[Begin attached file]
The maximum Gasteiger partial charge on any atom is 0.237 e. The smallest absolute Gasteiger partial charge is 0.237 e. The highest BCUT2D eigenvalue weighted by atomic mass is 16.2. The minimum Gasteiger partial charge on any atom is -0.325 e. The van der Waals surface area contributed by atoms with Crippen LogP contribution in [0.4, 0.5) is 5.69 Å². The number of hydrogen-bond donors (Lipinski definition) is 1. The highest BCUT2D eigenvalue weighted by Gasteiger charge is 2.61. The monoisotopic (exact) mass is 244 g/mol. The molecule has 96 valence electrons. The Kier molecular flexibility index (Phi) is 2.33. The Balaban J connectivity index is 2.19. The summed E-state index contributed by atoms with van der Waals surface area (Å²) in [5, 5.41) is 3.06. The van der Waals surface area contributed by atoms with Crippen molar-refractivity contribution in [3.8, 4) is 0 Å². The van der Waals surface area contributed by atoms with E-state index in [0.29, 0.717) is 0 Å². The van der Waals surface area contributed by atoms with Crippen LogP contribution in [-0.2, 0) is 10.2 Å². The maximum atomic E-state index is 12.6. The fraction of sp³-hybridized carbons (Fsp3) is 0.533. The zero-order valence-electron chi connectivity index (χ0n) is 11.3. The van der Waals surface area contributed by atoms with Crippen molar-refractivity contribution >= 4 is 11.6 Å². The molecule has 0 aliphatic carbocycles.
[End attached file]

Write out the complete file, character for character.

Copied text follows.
The maximum Gasteiger partial charge on any atom is 0.237 e. The smallest absolute Gasteiger partial charge is 0.237 e. The highest BCUT2D eigenvalue weighted by atomic mass is 16.2. The minimum Gasteiger partial charge on any atom is -0.325 e. The van der Waals surface area contributed by atoms with Crippen LogP contribution in [0.4, 0.5) is 5.69 Å². The number of hydrogen-bond donors (Lipinski definition) is 1. The highest BCUT2D eigenvalue weighted by Gasteiger charge is 2.61. The monoisotopic (exact) mass is 244 g/mol. The molecule has 96 valence electrons. The Kier molecular flexibility index (Phi) is 2.33. The Balaban J connectivity index is 2.19. The summed E-state index contributed by atoms with van der Waals surface area (Å²) in [5, 5.41) is 3.06. The van der Waals surface area contributed by atoms with Crippen molar-refractivity contribution in [3.8, 4) is 0 Å². The van der Waals surface area contributed by atoms with E-state index in [0.29, 0.717) is 0 Å². The van der Waals surface area contributed by atoms with Crippen LogP contribution in [-0.2, 0) is 10.2 Å². The maximum atomic E-state index is 12.6. The fraction of sp³-hybridized carbons (Fsp3) is 0.533. The zero-order valence-electron chi connectivity index (χ0n) is 11.3. The van der Waals surface area contributed by atoms with Crippen molar-refractivity contribution >= 4 is 11.6 Å². The molecule has 0 aliphatic carbocycles.